7. David Gilmour—Money (Pink Floyd, Dark Side of the Moon, 1973). Pretty close to the definitive guitar solo. Not much needs to be said about this—except that I actually prefer the version on the live Delicate Sound of Thunder. But so what? Dark Side of the Moon holds the record for an album remaining on the Billboard top 200 list—a total of 741 weeks, from 1973 to 1988. Personally, I think it’s because of this song, and this solo, which rise above a very fine album. Gilmour isn’t exactly a guitarist of great breadth, but within his realm he’s a master.

8. Jeff Beck—Goodbye Pork Pie Hat (Wired, 1976). Beck is unique, and I’ve got lots of his stuff stored away in my head. This may be his best album, and his cover of Mingus’s song here is just masterful. We usually think of Beck as loud power everything—this is surprisingly subtle.

9. Jerry Garcia—Alabama Getaway (Grateful Dead, Go to Heaven, 1980)—Like Hendrix, Allman and Beck, Garcia took the guitar places where no one had gone before. He had considerably broader range than either Allman or Hendrix, though, both of whom were directly rooted in the blues. Garcia could play anything, and often did, and it was often messy, and lots of times not very good. When he was on, though, he was untouchable—he played like no one else. Like everyone here, there’s lots to choose from—it was pretty close between this one and China Cat Sunflower from Europe 72. This one reminds us that, at heart, the Dead was a great rock and roll band.

10. Richard Thompson—Tear Stained Letter (Hand of Kindness, 1983). Unlike many of the people here, Thompson is not dead, and is still going strong. Coming out of a mixture of American blues and the British folk and music hall traditions, Thompson, like Garcia, has a broad palette, and ranges all over the place. Like a number of the pieces here, the solo in the break isn’t as fun as the solo at the end of the song—this is driving, surging guitar.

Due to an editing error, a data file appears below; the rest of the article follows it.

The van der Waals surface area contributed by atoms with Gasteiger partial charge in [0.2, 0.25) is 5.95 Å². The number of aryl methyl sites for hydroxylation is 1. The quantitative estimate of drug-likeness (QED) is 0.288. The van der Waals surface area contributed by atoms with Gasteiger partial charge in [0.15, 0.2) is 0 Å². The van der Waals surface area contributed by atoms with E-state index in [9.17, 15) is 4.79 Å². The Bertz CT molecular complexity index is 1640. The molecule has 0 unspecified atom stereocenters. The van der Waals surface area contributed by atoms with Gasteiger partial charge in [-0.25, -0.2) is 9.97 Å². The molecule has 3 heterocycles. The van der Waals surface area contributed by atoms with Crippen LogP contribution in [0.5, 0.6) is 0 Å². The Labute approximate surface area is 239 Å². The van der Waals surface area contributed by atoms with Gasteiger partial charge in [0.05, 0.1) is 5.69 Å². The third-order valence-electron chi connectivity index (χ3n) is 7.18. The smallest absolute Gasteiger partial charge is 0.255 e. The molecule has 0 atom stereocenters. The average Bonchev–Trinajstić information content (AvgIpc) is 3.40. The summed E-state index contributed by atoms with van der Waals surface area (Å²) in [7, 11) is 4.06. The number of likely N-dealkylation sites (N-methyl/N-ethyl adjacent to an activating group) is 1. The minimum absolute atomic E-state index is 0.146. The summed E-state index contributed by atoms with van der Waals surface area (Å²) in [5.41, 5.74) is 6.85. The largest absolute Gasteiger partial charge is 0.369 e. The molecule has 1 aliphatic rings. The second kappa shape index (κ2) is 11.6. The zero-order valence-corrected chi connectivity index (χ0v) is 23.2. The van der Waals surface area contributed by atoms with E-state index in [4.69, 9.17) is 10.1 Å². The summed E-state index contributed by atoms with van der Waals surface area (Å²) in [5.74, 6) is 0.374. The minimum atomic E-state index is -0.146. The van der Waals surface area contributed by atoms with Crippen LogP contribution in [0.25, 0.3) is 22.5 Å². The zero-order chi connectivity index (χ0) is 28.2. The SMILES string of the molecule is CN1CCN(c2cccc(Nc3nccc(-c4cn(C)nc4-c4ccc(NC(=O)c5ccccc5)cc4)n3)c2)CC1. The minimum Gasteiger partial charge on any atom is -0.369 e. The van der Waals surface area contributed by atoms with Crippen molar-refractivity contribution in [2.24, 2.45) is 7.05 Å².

11. Trevor Rabin—Redemption Song (Manfred Mann, Somewhere in Afrika, 1983). My all time favorite guitar solo, for what that’s worth, and maybe the shortest one here. This is a cover of a Bob Marley song that Mann (who was born in South Africa, like Rabin) works into a broader suite of an interesting blend of rock and African tunes. It’s an angry song, and an angry solo fitting the song and the theme perfectly.

12. Jennifer Batten—Take it Like a Man (Sara Hickman, Shortstop, 1990)—A real treat. Hickman’s second album is a classic folk/rock album in its own right, and it closes with an all woman band doing a great goof on the blues, and boy, does it cook, largely driven by some searing work from Batten. Batten’s got great guitar chops, and mainly has a reputation as a studio musician. She toured with Michael Jackson for several years as his lead guitarist. Hmmm. On the other hand, she played with Jeff Beck for three years. This song shows you why.

13. Dave Navarro—Three Days (Jane’s Addiction, Ritual de lo Habitual, 1991). Talk about a band prone to wretched excess, but when they were cogent and on, they were fantastic. Navarro’s work here is amazing—he’s all over the place, but it works magnificently. It’s one of those great songs where you think, where on earth did they get that? One of the laughable aspects of the Rolling Stone list of 100 greatest guitarists was Navarro’s absence. Whatever it was Navarro did to piss off Jan Wenner, it must have been really something. (This is a list that has Joni Mitchell on it, but not Navarro, or Chet Atkins, for that matter.)